Why is positive training better than using aggressive training methods?
Positive reinforcement training often takes longer than aggressive training techniques to achieve the 'desired' behaviour BUT positive reinforcement provides genuine reliable results.
If a dog shows a behaviour which results in a perceived positive outcome, he or she is more likely to show the behaviour again on subsequent occasions – this is known as reinforcement.
Simplistically, in order to change a behaviour you need reinforce the desired one.
"The strongest relationships between dogs and humans are based on cooperation and kindness rather than on human dominance and animal submission. If you choose to use positive techniques when building a relationship with your dog, you will be on your way to establishing and maintaining a connection that increases trust and results in a stronger, healthier bond between you. Put simply, if your dog feels good about you, she will be happier, confident, better behaved, and more inclined to respond to you when you ask her to do something" - Victoria Stilwell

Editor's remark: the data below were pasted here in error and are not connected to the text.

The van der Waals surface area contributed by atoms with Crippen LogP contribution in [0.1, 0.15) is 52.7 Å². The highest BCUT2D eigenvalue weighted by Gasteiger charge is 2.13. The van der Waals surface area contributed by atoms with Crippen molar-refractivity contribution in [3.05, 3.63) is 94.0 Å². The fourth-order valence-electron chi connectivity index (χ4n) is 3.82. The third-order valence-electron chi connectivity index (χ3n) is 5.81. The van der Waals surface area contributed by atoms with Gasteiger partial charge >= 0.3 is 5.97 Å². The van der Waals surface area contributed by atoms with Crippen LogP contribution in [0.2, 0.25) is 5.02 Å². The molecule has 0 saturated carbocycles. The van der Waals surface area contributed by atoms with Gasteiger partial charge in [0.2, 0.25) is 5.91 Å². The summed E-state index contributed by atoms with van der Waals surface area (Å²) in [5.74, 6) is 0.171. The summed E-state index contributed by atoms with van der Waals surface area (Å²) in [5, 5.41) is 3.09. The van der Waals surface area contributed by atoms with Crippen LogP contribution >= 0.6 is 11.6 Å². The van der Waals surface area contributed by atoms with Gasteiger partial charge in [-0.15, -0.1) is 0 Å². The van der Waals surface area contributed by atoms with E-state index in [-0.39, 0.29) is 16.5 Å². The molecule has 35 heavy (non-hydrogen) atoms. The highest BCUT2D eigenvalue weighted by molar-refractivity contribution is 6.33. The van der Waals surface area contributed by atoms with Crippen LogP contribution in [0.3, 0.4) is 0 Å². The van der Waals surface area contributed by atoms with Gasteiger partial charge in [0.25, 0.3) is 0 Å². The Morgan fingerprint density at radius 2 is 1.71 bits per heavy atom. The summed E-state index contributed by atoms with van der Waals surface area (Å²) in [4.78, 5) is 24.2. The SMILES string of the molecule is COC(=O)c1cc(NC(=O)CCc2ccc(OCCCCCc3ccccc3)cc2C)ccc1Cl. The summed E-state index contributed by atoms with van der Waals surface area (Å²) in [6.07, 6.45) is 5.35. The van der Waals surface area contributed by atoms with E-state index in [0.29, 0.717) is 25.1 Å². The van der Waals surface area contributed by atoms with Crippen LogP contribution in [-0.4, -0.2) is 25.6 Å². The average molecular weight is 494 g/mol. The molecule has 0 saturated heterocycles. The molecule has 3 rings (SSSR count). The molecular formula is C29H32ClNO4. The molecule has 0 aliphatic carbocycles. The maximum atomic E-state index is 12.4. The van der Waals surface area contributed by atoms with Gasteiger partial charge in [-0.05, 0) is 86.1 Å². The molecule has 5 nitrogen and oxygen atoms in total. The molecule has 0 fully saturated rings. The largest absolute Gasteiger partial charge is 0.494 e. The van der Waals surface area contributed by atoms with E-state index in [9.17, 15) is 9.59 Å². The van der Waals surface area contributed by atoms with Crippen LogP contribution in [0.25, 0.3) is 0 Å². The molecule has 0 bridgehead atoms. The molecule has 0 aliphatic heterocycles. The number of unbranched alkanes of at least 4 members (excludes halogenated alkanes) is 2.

Common misconceptions of positive reinforcement training:
It means stuffing a dog with treats
FALSE: Rewards must have value and therefore only be given for desired behaviour and then weaned off of if required. Some dogs do not work for food, some work for toys, praise or simply the satisfaction of doing a task.
If you don't have a reward the dog won't behave
FALSE: Rewards may be used as an incentive at the beginning but can slowly phased out until the completed task itself is a reward or it no longer requires it.
*need some more information? read this article*
'Red Zone' Dogs cannot be trained with positive reinforcement
FALSE: Positive reinforcement is a safer and far more effective method of training especially for 'Red Zone' dogs. Using aggressive methods with dogs showing aggression can very easily lead to dog-handler conflict. Most dogs that display aggression are frustrated or anxious. Positive reinforcement helps build trust and understanding to work through these problems.
*another great article - click here*
Big boisterous dogs do not respond to gentle training
FALSE: Try telling that to my 5 BIG dogs - they weren't all gentle giants originally. If positive reinforcement methods did not work, nobody small (like myself) would ever own big dogs! Big boisterous dogs and other animals can all learn through this method.